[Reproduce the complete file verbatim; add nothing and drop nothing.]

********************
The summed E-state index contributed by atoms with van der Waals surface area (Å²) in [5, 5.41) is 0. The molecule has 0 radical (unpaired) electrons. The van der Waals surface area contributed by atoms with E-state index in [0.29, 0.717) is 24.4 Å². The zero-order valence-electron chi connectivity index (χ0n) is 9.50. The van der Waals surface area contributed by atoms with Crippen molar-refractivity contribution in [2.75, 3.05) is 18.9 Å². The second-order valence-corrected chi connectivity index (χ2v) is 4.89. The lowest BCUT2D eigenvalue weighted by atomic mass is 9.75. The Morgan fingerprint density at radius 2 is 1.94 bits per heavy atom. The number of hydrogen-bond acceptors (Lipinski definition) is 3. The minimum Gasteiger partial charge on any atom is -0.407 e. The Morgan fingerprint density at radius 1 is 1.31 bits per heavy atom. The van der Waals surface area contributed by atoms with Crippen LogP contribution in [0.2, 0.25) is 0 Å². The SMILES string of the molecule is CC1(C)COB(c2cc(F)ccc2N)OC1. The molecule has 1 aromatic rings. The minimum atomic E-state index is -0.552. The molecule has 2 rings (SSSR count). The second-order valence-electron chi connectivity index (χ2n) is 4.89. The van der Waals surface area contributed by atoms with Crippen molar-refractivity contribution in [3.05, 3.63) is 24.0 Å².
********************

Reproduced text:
The summed E-state index contributed by atoms with van der Waals surface area (Å²) in [5, 5.41) is 0. The molecule has 0 radical (unpaired) electrons. The van der Waals surface area contributed by atoms with E-state index in [0.29, 0.717) is 24.4 Å². The zero-order valence-electron chi connectivity index (χ0n) is 9.50. The van der Waals surface area contributed by atoms with Crippen molar-refractivity contribution in [2.75, 3.05) is 18.9 Å². The second-order valence-corrected chi connectivity index (χ2v) is 4.89. The lowest BCUT2D eigenvalue weighted by atomic mass is 9.75. The Morgan fingerprint density at radius 2 is 1.94 bits per heavy atom. The number of hydrogen-bond acceptors (Lipinski definition) is 3. The minimum Gasteiger partial charge on any atom is -0.407 e. The Morgan fingerprint density at radius 1 is 1.31 bits per heavy atom. The van der Waals surface area contributed by atoms with Crippen LogP contribution in [0.2, 0.25) is 0 Å². The SMILES string of the molecule is CC1(C)COB(c2cc(F)ccc2N)OC1. The molecule has 1 aromatic rings. The minimum atomic E-state index is -0.552. The molecule has 2 rings (SSSR count). The second-order valence-electron chi connectivity index (χ2n) is 4.89. The van der Waals surface area contributed by atoms with Crippen molar-refractivity contribution in [3.05, 3.63) is 24.0 Å².